Stottlemyre: "Yeah, you knock me out."
After Hayes reached second on a single, he charged Stottlemyre and knocked him to the ground. After the game, Hayes spoke for many: "I don't like him. I don't think anybody likes him. Who does he think he is, Sandy Koufax? He talks like he's Bob Gibson or somebody, [but] I'm the only one he can get out."
A month earlier Stottlemyre had ripped the Chicago Cubs' Sammy Sosa after Sosa homered twice off him, then bowed to the spring training crowd. Later in the season, after the Florida Marlins' Cliff Floyd hit a towering two-run homer off him, Stottlemyre screamed as Floyd casually crossed home plate, "Let's go! Run the bases!"
"I don't know what the hell's wrong with him," Floyd said. "I think he's crazy."
Holmes recalls a moment from the 1998 American League Divisional Series, in which he played for the New York Yankees and Stottlemyre for the Texas Rangers. Chad Curtis, a Yankees outfielder, swung wildly at a pitch and lost his bat, which landed near the mound. Stottlemyre picked up the wood, took two steps toward the Yankees dugout and chucked it at his rivals. "I competed against him, and I couldn't stand him," says Holmes. "He just had this air on the mound, like he owned it. But at the same time I loved his competitiveness. He's a warrior."
Although the 34-year-old Stottlemyre is a jock by heritage (his father, Mel, the Yankees' pitching coach, won 164 games with the Bombers from 1964 to '74; Todd's older brother, Mel Jr., appeared in 13 games for the Kansas City Royals in 1990), his me-against-the-world athletic demeanor dates back to 1981, when he was 15. Until that time, according to Mel Sr., Todd had been a tough competitor but hardly fierce. That year, however, Todd's younger brother, Jason, died of leukemia at age 11. Jason was Todd's best friend. For five years he had been in and out of hospitals, good days followed by bad days. "He was such an awesome kid," recalls Todd. "It didn't matter what he did, he was great at it. He was such a good-natured person." Days before his death, Jason received a bone-marrow transplant that doctors hoped would save him. it didn't. Instead of returning home, Jason went into a coma. Two days later he died. The bone marrow was Todd's.
"I felt responsible for a long time," Todd says. "It was a tremendous amount of guilt." He is sitting by his locker in the huge purple-and-white Diamondbacks clubhouse, spitting tobacco juice into a garbage can. The room is empty. The tough man's eyes are turning red. Tears gather in the corners. He puts his hands to his head. "Not a day goes by that I don't think about him. For me to think for so long that I had something to do with his dying, because the marrow—my marrow—didn't take. It was tough." Suddenly he stops crying. A smile appears on his face. "I realize he's in a better place, probably watching this, laughing," Stottlemyre says. "I see him chasing butterflies with his net. He liked butterflies."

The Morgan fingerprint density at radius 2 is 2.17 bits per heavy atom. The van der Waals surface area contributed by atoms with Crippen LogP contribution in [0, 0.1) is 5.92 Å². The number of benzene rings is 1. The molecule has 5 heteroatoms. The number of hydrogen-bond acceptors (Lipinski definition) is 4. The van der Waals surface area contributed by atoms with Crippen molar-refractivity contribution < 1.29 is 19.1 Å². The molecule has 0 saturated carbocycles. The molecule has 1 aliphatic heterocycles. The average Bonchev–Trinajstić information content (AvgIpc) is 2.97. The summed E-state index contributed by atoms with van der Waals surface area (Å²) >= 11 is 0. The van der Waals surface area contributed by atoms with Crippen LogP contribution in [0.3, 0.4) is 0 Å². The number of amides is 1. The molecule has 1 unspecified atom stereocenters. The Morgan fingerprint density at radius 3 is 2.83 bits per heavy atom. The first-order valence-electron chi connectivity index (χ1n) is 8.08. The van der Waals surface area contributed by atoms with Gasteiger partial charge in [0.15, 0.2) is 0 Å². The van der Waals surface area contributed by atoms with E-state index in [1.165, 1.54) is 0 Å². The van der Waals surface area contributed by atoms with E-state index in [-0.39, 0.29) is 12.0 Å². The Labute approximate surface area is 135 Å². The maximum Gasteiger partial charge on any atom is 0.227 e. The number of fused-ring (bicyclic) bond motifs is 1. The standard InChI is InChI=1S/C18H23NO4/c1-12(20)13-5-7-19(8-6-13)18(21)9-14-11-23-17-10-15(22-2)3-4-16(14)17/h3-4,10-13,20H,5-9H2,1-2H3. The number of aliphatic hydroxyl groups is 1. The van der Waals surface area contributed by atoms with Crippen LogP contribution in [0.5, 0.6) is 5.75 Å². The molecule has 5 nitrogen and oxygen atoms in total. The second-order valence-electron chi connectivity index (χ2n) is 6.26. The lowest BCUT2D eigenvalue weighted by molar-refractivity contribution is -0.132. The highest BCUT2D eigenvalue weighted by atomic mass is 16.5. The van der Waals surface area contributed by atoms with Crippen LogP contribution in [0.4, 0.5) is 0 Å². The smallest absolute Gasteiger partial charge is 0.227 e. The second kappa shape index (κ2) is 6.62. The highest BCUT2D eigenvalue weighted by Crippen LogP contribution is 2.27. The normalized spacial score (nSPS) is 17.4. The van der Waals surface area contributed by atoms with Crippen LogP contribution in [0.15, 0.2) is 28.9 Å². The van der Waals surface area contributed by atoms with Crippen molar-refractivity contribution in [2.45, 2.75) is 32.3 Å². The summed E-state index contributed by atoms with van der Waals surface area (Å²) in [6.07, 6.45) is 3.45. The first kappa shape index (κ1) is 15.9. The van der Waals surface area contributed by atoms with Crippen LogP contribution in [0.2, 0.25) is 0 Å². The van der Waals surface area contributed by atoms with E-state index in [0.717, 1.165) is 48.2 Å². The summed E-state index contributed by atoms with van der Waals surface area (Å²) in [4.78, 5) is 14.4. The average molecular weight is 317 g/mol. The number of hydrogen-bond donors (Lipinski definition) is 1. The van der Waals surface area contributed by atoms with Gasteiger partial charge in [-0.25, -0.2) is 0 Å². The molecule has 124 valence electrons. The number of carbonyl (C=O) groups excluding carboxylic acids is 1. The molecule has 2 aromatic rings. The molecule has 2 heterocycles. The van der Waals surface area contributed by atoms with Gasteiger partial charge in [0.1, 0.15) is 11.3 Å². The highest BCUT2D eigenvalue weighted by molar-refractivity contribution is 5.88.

Ever since Jason's death, Mel Sr. says, Todd has done anything and everything to win. No matter the nature of the competition—cards, hunting, fishing, baseball—he gets no joy from placing second. "The intensity became magnified after we lost our son," Mel says. "I think a lot of it was there before, but it hadn't all come out. I remember when Todd was in high school, I had to talk him out of playing football. He was so no-holds-barred, I was afraid he'd kill himself."
The tragedy also made a close family even closer. After that baseball season Mel resigned as a roving minor league pitching instructor with the Seattle Mariners. For the next two years he stayed home in Yakima, Wash., operating the family sporting-goods business while working with his two boys on their games. Mel Jr., two years older than Todd, was a catcher and pitcher. Todd pitched too but was also a fleet-footed little second baseman and shortstop. As a sophomore at Davis High, he was 5'7" and weighed 140 pounds. "People may think I'm tough," Todd says, "but I've never won a fight in my life. In school I picked fights all the time, and I'd always get beat up."
The summer before Todd's junior year, his American Legion team needed an emergency arm in a tournament game. Throwing all fastballs, he pitched two scoreless innings. Still, he did not become a regular member of the Davis High staff until his senior year, when he went 10-0 with an 0.72 ERA. After pitching one season at UNLV, he was selected by Toronto early in the secondary phase of the '85 draft. It wasn't that he had amazing velocity or terribly nasty stuff. He simply had, as a result of Mel Sr.'s teachings, good location and pitch selection. "My father is my best friend," says Todd. "I credit him with a lot of things—teaching me how to be a smart pitcher, showing me how to control my emotions. Most of all, he's a great listener. He's one of the wisest people you'll meet."